A simple case of the bursting baskets


Earlier this year a 92-year-old Georgia woman named Josephine King was expelled from her church, a church she had been a member of for more than 50 years. The notification she received read: “Josephine King is no longer considered a member of this church as she has shown non-support towards the church in the areas of constant and consistent financial and physical participation.”

Ms. King admitted that she had not been giving as she once had. She also admitted that she had not attended church much recently — since she was an invalid! This fact was evidently ignored by the pastor and church board before they excommunicated her.

It’s always been this way. There are those in the church who are more concerned with money than anything else — not everyone — but enough to make us all cautious. And while this story is rather extreme, it is not unusual for churches to take financial pledges from their members, and if said members don’t pay up, they receive a reminder (usually more gentle than the one dear Josephine received).

I’m not unsympathetic to the financial requirements of the church. I’ve been a pastor for more than 20 years, and I understand the practical demands of things. No church — and none of our favorite charities for that matter — could do their work without people giving generously to their causes. Most folks recognize and accept this, yet most folks just as quickly recognize injustice and the abuses of religious greed.

A decades-long member in good standing grows old and frail. Rather than coming to her and help-ing her, praying for her, supporting her – the church kicks her out. “If you can’t put your rear in the seat — and more importantly — can’t put your dollars in the collection basket, well we are striking you from the rolls; good riddance to the extra baggage” – seems to be the mentality. Of course, if she were to show up some Sunday and drop a fat check into the collection basket, I’m sure all would be forgiven.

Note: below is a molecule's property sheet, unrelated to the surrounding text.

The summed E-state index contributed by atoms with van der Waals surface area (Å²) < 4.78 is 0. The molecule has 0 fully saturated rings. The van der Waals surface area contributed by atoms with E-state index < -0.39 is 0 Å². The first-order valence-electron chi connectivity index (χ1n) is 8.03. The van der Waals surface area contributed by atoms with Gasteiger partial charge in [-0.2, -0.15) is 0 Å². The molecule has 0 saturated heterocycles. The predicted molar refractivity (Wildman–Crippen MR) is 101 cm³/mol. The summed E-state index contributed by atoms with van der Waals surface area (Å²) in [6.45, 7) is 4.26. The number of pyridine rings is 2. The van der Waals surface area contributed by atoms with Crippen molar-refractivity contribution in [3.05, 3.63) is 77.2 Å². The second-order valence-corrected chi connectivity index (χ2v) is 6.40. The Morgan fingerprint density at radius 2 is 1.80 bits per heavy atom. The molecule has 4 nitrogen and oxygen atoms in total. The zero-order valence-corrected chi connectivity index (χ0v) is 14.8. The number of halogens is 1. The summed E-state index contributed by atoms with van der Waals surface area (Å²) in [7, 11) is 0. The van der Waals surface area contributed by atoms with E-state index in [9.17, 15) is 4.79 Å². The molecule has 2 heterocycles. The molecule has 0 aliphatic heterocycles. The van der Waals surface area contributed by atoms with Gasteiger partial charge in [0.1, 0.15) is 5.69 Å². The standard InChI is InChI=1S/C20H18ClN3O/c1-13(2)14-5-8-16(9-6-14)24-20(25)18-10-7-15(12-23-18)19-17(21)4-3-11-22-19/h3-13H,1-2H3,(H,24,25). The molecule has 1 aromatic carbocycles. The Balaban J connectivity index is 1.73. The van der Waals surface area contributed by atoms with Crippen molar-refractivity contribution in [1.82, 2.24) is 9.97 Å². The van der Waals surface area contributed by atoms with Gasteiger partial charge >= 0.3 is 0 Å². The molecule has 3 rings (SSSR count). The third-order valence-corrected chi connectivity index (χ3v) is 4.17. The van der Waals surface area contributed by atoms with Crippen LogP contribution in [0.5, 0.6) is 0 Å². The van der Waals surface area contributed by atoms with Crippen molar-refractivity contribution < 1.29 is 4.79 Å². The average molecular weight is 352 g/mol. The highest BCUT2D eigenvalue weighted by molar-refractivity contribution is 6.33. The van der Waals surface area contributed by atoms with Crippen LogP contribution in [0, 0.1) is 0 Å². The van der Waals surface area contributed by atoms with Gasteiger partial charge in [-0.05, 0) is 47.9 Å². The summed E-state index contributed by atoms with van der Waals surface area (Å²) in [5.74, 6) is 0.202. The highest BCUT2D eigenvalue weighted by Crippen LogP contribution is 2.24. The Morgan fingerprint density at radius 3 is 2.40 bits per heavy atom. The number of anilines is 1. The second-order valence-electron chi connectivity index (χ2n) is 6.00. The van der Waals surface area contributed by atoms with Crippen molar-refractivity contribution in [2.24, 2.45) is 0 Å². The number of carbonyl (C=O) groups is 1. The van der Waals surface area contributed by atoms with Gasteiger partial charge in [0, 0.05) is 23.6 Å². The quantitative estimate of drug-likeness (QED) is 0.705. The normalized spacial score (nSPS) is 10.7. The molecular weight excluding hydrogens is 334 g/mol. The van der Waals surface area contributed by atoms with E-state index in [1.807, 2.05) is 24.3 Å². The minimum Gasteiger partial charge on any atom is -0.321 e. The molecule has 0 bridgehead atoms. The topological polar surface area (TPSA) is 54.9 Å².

And speaking of baskets, here’s an old story I would like to bring to the attention of Ms. King’s church: A farmer got so old that he could no longer work. His son, now in command of the farm, would look at his father sitting on the porch doing nothing. “He’s of no use any more,” the son thought to himself.

So one day the son brought home a large basket and told his father to get in. Without saying a word, the old man climbed inside. The son then dragged the basket to a high cliff. As he ap-proached the edge from which he would throw his father, he heard a light tapping from inside the basket.

Looking inside, his father smiled at him and said, “I know you are going to throw me over the cliff, but before you do, may I suggest that you save this basket. Your children will need it for you one day.”

Ronnie McBrayer is a syndicated columnist, blogger, pastor, and author of multiple books. Visit his website at www.ronniemcbrayer.net.

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